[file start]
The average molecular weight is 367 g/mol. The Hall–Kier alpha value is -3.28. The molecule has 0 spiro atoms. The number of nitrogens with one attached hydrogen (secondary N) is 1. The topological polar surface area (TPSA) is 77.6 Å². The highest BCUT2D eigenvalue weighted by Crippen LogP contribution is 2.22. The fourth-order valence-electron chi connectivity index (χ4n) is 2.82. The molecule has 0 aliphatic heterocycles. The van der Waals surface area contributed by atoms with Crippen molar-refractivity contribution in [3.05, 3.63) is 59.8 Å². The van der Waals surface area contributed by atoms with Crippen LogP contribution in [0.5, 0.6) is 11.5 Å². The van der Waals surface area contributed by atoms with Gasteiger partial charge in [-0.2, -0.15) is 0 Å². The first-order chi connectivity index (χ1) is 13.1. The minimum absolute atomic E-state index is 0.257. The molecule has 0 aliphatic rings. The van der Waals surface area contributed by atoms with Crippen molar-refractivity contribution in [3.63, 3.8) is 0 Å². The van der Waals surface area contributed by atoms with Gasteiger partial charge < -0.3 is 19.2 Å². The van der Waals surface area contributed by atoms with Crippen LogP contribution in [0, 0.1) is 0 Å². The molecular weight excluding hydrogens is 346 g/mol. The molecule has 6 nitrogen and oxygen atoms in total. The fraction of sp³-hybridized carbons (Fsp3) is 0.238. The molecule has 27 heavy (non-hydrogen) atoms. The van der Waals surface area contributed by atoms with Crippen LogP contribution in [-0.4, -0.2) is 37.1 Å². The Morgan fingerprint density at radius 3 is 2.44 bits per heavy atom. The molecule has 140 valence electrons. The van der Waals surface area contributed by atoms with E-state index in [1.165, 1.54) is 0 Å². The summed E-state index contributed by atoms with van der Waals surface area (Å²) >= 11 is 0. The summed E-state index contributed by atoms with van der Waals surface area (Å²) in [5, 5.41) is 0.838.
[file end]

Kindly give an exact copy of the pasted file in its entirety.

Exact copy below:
The average molecular weight is 367 g/mol. The Hall–Kier alpha value is -3.28. The molecule has 0 spiro atoms. The number of nitrogens with one attached hydrogen (secondary N) is 1. The topological polar surface area (TPSA) is 77.6 Å². The highest BCUT2D eigenvalue weighted by Crippen LogP contribution is 2.22. The fourth-order valence-electron chi connectivity index (χ4n) is 2.82. The molecule has 0 aliphatic heterocycles. The van der Waals surface area contributed by atoms with Crippen molar-refractivity contribution in [3.05, 3.63) is 59.8 Å². The van der Waals surface area contributed by atoms with Crippen LogP contribution in [0.5, 0.6) is 11.5 Å². The van der Waals surface area contributed by atoms with Gasteiger partial charge in [-0.2, -0.15) is 0 Å². The first-order chi connectivity index (χ1) is 13.1. The minimum absolute atomic E-state index is 0.257. The molecule has 0 aliphatic rings. The van der Waals surface area contributed by atoms with Crippen molar-refractivity contribution in [3.63, 3.8) is 0 Å². The van der Waals surface area contributed by atoms with Gasteiger partial charge < -0.3 is 19.2 Å². The van der Waals surface area contributed by atoms with Crippen LogP contribution in [0, 0.1) is 0 Å². The molecular weight excluding hydrogens is 346 g/mol. The molecule has 6 nitrogen and oxygen atoms in total. The fraction of sp³-hybridized carbons (Fsp3) is 0.238. The molecule has 27 heavy (non-hydrogen) atoms. The van der Waals surface area contributed by atoms with Crippen LogP contribution in [-0.4, -0.2) is 37.1 Å². The Morgan fingerprint density at radius 3 is 2.44 bits per heavy atom. The molecule has 140 valence electrons. The van der Waals surface area contributed by atoms with E-state index in [1.165, 1.54) is 0 Å². The summed E-state index contributed by atoms with van der Waals surface area (Å²) >= 11 is 0. The summed E-state index contributed by atoms with van der Waals surface area (Å²) in [5, 5.41) is 0.838.